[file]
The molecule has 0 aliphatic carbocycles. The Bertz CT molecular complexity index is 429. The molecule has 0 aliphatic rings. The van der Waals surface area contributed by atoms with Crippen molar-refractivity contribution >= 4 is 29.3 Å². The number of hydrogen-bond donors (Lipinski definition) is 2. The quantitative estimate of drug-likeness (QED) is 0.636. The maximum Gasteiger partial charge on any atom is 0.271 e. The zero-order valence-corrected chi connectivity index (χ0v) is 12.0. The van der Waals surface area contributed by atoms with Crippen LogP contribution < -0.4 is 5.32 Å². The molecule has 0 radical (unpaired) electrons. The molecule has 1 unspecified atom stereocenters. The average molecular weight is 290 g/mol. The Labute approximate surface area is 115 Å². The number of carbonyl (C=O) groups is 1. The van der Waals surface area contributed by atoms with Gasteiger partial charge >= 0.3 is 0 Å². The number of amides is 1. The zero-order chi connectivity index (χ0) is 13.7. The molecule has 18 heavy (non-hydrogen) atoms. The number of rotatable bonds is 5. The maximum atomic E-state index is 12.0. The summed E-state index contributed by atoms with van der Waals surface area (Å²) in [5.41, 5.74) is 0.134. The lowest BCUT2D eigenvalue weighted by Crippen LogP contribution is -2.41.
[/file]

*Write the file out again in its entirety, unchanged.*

The molecule has 0 aliphatic carbocycles. The Bertz CT molecular complexity index is 429. The molecule has 0 aliphatic rings. The van der Waals surface area contributed by atoms with Crippen molar-refractivity contribution >= 4 is 29.3 Å². The number of hydrogen-bond donors (Lipinski definition) is 2. The quantitative estimate of drug-likeness (QED) is 0.636. The maximum Gasteiger partial charge on any atom is 0.271 e. The zero-order valence-corrected chi connectivity index (χ0v) is 12.0. The van der Waals surface area contributed by atoms with Crippen LogP contribution < -0.4 is 5.32 Å². The molecule has 0 radical (unpaired) electrons. The molecule has 1 unspecified atom stereocenters. The average molecular weight is 290 g/mol. The Labute approximate surface area is 115 Å². The number of carbonyl (C=O) groups is 1. The van der Waals surface area contributed by atoms with Gasteiger partial charge >= 0.3 is 0 Å². The number of amides is 1. The zero-order chi connectivity index (χ0) is 13.7. The molecule has 18 heavy (non-hydrogen) atoms. The number of rotatable bonds is 5. The maximum atomic E-state index is 12.0. The summed E-state index contributed by atoms with van der Waals surface area (Å²) in [5.41, 5.74) is 0.134. The lowest BCUT2D eigenvalue weighted by Crippen LogP contribution is -2.41.